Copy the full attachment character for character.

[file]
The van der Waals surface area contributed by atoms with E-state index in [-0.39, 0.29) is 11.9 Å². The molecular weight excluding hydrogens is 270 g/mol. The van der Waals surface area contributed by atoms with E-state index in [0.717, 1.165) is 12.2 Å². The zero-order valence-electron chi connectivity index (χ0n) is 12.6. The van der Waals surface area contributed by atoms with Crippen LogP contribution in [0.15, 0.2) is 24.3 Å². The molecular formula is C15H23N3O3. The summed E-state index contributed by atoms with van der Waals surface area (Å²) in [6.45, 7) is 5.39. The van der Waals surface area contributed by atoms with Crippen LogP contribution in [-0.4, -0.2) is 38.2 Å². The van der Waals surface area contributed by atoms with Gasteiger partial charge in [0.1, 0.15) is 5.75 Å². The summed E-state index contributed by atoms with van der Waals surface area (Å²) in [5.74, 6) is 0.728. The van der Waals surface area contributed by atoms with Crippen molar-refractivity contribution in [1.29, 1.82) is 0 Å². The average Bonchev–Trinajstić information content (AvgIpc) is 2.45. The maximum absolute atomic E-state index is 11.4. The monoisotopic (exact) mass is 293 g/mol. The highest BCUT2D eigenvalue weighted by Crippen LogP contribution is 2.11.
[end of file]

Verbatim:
The van der Waals surface area contributed by atoms with E-state index in [-0.39, 0.29) is 11.9 Å². The molecular weight excluding hydrogens is 270 g/mol. The van der Waals surface area contributed by atoms with E-state index in [0.717, 1.165) is 12.2 Å². The zero-order valence-electron chi connectivity index (χ0n) is 12.6. The van der Waals surface area contributed by atoms with Crippen LogP contribution in [0.15, 0.2) is 24.3 Å². The molecular formula is C15H23N3O3. The summed E-state index contributed by atoms with van der Waals surface area (Å²) in [6.45, 7) is 5.39. The van der Waals surface area contributed by atoms with Crippen LogP contribution in [-0.4, -0.2) is 38.2 Å². The van der Waals surface area contributed by atoms with Gasteiger partial charge in [0.1, 0.15) is 5.75 Å². The summed E-state index contributed by atoms with van der Waals surface area (Å²) in [5.74, 6) is 0.728. The van der Waals surface area contributed by atoms with Crippen molar-refractivity contribution in [1.29, 1.82) is 0 Å². The average Bonchev–Trinajstić information content (AvgIpc) is 2.45. The maximum absolute atomic E-state index is 11.4. The monoisotopic (exact) mass is 293 g/mol. The highest BCUT2D eigenvalue weighted by Crippen LogP contribution is 2.11.